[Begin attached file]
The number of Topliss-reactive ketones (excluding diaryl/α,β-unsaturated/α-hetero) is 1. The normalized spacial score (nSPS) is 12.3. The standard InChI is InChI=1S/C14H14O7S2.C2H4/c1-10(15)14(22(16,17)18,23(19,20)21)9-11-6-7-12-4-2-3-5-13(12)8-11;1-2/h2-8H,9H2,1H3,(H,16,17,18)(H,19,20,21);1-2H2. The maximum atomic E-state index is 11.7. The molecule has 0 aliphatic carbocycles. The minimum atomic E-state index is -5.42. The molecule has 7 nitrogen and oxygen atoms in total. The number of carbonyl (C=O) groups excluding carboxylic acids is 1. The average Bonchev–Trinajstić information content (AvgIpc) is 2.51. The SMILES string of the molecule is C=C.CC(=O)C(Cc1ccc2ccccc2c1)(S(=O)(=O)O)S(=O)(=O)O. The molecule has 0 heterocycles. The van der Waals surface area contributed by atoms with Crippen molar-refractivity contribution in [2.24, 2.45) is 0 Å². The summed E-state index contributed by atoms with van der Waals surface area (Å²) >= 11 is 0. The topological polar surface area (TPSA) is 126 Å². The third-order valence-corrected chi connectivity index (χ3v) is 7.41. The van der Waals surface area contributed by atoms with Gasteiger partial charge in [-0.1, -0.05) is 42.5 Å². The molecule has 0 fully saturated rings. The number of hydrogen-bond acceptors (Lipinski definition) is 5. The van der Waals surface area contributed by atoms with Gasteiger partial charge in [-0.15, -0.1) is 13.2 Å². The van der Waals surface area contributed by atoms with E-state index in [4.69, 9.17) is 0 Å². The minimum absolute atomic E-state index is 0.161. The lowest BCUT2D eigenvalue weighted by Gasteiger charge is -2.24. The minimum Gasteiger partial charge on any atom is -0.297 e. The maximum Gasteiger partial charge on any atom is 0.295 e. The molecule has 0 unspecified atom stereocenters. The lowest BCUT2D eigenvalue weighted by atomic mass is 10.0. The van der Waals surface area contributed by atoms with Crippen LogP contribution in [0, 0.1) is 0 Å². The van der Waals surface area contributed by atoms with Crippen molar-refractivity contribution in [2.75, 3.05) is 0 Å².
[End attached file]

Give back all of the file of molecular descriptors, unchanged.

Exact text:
The number of Topliss-reactive ketones (excluding diaryl/α,β-unsaturated/α-hetero) is 1. The normalized spacial score (nSPS) is 12.3. The standard InChI is InChI=1S/C14H14O7S2.C2H4/c1-10(15)14(22(16,17)18,23(19,20)21)9-11-6-7-12-4-2-3-5-13(12)8-11;1-2/h2-8H,9H2,1H3,(H,16,17,18)(H,19,20,21);1-2H2. The maximum atomic E-state index is 11.7. The molecule has 0 aliphatic carbocycles. The minimum atomic E-state index is -5.42. The molecule has 7 nitrogen and oxygen atoms in total. The number of carbonyl (C=O) groups excluding carboxylic acids is 1. The average Bonchev–Trinajstić information content (AvgIpc) is 2.51. The SMILES string of the molecule is C=C.CC(=O)C(Cc1ccc2ccccc2c1)(S(=O)(=O)O)S(=O)(=O)O. The molecule has 0 heterocycles. The van der Waals surface area contributed by atoms with Crippen molar-refractivity contribution in [2.24, 2.45) is 0 Å². The summed E-state index contributed by atoms with van der Waals surface area (Å²) >= 11 is 0. The topological polar surface area (TPSA) is 126 Å². The third-order valence-corrected chi connectivity index (χ3v) is 7.41. The van der Waals surface area contributed by atoms with Gasteiger partial charge in [-0.1, -0.05) is 42.5 Å². The molecule has 0 fully saturated rings. The number of hydrogen-bond acceptors (Lipinski definition) is 5. The van der Waals surface area contributed by atoms with Gasteiger partial charge in [-0.15, -0.1) is 13.2 Å². The van der Waals surface area contributed by atoms with E-state index in [4.69, 9.17) is 0 Å². The minimum absolute atomic E-state index is 0.161. The lowest BCUT2D eigenvalue weighted by Gasteiger charge is -2.24. The minimum Gasteiger partial charge on any atom is -0.297 e. The maximum Gasteiger partial charge on any atom is 0.295 e. The molecule has 0 unspecified atom stereocenters. The lowest BCUT2D eigenvalue weighted by atomic mass is 10.0. The van der Waals surface area contributed by atoms with Crippen LogP contribution in [0, 0.1) is 0 Å². The van der Waals surface area contributed by atoms with Crippen molar-refractivity contribution in [2.75, 3.05) is 0 Å².